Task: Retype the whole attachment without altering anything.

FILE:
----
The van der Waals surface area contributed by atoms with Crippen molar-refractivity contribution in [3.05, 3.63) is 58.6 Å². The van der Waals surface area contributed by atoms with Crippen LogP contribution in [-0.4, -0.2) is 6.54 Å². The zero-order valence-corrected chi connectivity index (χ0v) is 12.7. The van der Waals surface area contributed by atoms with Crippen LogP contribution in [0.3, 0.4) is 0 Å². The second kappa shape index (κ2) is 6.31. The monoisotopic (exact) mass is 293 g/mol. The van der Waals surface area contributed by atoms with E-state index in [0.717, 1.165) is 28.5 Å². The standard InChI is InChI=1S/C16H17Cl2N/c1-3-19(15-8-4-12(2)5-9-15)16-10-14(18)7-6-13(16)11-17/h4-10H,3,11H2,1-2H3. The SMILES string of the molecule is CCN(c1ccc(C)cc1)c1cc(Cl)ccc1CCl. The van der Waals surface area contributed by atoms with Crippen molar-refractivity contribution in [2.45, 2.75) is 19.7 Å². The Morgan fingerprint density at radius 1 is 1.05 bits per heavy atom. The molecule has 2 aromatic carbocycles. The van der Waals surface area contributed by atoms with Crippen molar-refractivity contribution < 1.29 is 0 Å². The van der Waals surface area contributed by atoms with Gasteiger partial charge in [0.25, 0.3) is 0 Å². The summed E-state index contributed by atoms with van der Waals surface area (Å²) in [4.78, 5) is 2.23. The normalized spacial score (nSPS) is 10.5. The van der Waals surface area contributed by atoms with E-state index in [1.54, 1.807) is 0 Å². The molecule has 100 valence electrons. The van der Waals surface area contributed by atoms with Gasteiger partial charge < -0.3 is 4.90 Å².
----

The van der Waals surface area contributed by atoms with Crippen molar-refractivity contribution in [3.05, 3.63) is 58.6 Å². The van der Waals surface area contributed by atoms with Crippen LogP contribution in [-0.4, -0.2) is 6.54 Å². The zero-order valence-corrected chi connectivity index (χ0v) is 12.7. The van der Waals surface area contributed by atoms with Crippen LogP contribution in [0.3, 0.4) is 0 Å². The second kappa shape index (κ2) is 6.31. The monoisotopic (exact) mass is 293 g/mol. The van der Waals surface area contributed by atoms with E-state index in [0.717, 1.165) is 28.5 Å². The standard InChI is InChI=1S/C16H17Cl2N/c1-3-19(15-8-4-12(2)5-9-15)16-10-14(18)7-6-13(16)11-17/h4-10H,3,11H2,1-2H3. The SMILES string of the molecule is CCN(c1ccc(C)cc1)c1cc(Cl)ccc1CCl. The van der Waals surface area contributed by atoms with Crippen molar-refractivity contribution in [2.45, 2.75) is 19.7 Å². The Morgan fingerprint density at radius 1 is 1.05 bits per heavy atom. The molecule has 2 aromatic carbocycles. The van der Waals surface area contributed by atoms with Crippen molar-refractivity contribution < 1.29 is 0 Å². The van der Waals surface area contributed by atoms with Gasteiger partial charge in [0.25, 0.3) is 0 Å². The summed E-state index contributed by atoms with van der Waals surface area (Å²) in [4.78, 5) is 2.23. The normalized spacial score (nSPS) is 10.5. The van der Waals surface area contributed by atoms with E-state index in [1.54, 1.807) is 0 Å². The molecule has 100 valence electrons. The van der Waals surface area contributed by atoms with Gasteiger partial charge < -0.3 is 4.90 Å².